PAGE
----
Some Home Fix-Up Tasks Are Worth Skipping; Real-Estate Agents Say Big Upgrades Don’t Give Paybacks

December 24, 2008 by
Filed under: Bathroom Remodeling, General Renoations, Smart Renovations 

If your New Year’s resolution is to sell your home, it’s probably time to start thinking about how to make that home stand out from the rest.

But before planning any projects, beware: Homeowners aren’t recouping as many improvement costs as they could in recent years, according to a recent study by Remodeling magazine. In fact, real- estate agents advise clients not to overdo it, regardless of what the local market conditions are like.

“It’s more important that it’s neat, it’s clean and it looks spacious, rather than making sure it’s the top of the line,” said Cheri Kuhn, owner-broker of Waters Realty in Minnetonka, Minn. She cautions her clients to bypass projects that aren’t necessary.

“The thing I find with sellers: If they do a lot of remodeling, they will take the cost of the remodeling and add it to the cost of the home and ask the buyer to pay for it,” she said. Often, though, sellers won’t get that higher price.

The reason is that asking prices are based largely on comparisons with similar homes in the area, Ms. Kuhn said. And in the many markets that aren’t exactly booming right now, buyers have more negotiating power over the price of a home.

To keep costs down and spend remodeling dollars wisely, consider the following tips.

1. Ask for advice.

Before making any remodeling plans, clear your home of clutter and rent a storage unit, if necessary, to hold extra stuff while the home is on the market, said Shannon Aldrich, a Realtor licensed in Maine and New Hampshire with Keller Williams Coastal Realty. Then, get some advice from a local real-estate agent on how the home stacks up against the competition.

“I see more houses in a month than most people see in their lifetimes,” said Ms. Aldrich, whose blog includes a series about getting rooms ready to sell. Sellers can use that experience to their advantage when deciding what projects to do.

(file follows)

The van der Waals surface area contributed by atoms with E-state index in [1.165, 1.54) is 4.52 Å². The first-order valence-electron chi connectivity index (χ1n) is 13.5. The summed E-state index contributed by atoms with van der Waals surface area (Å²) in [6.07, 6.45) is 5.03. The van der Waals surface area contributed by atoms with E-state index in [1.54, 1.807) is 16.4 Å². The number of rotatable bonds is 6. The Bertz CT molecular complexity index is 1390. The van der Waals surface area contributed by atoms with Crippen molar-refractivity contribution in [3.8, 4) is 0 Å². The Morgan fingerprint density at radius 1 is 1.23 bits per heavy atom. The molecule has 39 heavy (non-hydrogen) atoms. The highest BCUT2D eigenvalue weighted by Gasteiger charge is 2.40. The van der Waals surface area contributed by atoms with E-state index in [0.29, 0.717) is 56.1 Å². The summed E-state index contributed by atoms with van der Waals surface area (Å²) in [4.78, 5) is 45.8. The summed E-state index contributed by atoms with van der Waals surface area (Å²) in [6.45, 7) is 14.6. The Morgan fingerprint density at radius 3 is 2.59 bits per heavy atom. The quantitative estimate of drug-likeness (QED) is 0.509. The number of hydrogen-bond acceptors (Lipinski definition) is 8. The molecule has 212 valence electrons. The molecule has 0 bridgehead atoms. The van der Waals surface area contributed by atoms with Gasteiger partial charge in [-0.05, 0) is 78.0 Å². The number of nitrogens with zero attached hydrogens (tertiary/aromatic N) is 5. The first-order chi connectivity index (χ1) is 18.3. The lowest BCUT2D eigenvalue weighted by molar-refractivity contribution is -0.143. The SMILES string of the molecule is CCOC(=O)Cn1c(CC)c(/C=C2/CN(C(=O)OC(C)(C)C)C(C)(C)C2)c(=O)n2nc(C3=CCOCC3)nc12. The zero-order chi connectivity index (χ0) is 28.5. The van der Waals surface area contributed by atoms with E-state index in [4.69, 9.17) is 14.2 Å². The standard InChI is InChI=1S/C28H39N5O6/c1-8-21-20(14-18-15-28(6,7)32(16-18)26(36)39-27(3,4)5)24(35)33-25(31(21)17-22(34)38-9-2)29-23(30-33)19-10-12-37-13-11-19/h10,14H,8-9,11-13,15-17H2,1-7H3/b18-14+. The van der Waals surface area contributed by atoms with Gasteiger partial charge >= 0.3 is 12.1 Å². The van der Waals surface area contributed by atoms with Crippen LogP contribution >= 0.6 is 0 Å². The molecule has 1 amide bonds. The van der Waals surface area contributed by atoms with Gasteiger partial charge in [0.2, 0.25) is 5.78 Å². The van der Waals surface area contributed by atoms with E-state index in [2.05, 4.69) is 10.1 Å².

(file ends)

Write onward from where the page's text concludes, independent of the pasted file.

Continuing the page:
When Ms. Kuhn first meets with clients — sometimes six months before the house is listed — she makes a prioritized list of improvements that will make a difference. Cleaning the carpets, painting the walls and removing wallpaper are common fixes. It is wise to budget for these tasks before putting money aside for more expensive projects.

2. Dig deeper.

It also could pay to look below the surface by getting a home inspection before listing the property. That way, problems that could hold up a sale are addressed in advance, said Dan Steward, president of Pillar to Post, a home-inspection company in Tampa, Fla.

Some estimate that for every dollar of perceived defect, buyers want a $2 to $3 discount, Mr. Steward said. If that’s true, it might pay to spend $2,500 to replace an old furnace.

Also, replacing something as necessary as a furnace helps create a favorable perception of how well a seller took care of the home, Ms. Kuhn said. If there is a problem with an essential element of the house, a buyer might think, “If that was neglected, what else was?” she said.

3. Look outside.

Pay attention to exterior details like the condition of siding and windows, Ms. Aldrich said.

According to Remodeling magazine’s 2007 Cost Vs. Value Report, a wooden-window replacement recovers on average 81.2% of its cost at resale, and siding replacement recovers on average 83.2% of its cost. The payoff for those projects is much better than for an upgrade that a buyer might not need. A home-office remodeling, for example, recovers 57% of its cost on average. The estimates are national averages for midrange homes, not upscale ones.

4. Spend time in the bathroom.

Freshening up the bathroom doesn’t have to be expensive, but it could be important.

“People will put up with a lot of cosmetic challenges in a house if they know they could use the bathroom right away,” Ms. Aldrich said.

It’s most important for the bathroom to be clean, but sellers should also consider replacing the fixtures, tub, sink and toilet — if they need it, she said. Replace cracked tiles and curled linoleum.

The replacements don’t have to be expensive, Ms. Aldrich added. A toilet can cost less than $250, and she recommends taller, handicap replacement toilets to appeal to an aging population.

5. Keep it small in the kitchen.

The other room that often sells a house is the kitchen, but it might be best to keep renovations modest. Remodeling magazine’s report found that homeowners could recover 83% of the cost of a minor kitchen remodel at resale, compared with 78.1% of a major kitchen remodel.

Ms. Kuhn cautions her clients not to replace refrigerators, stoves or dishwashers. Buyers considering remodeling the kitchen will likely have their own preferences, she said.

Along those same lines, sellers should replace a countertop if it is crumbling but not if its only fault is that it is outdated, Ms. Kuhn said. Even then, seriously consider material costs: There is no need to update to granite unless the competition has granite countertops as well.

From the January 2, 2008 edition,  Wall Street Journal (Eastern edition), Page B11.
By Amy Hoak.

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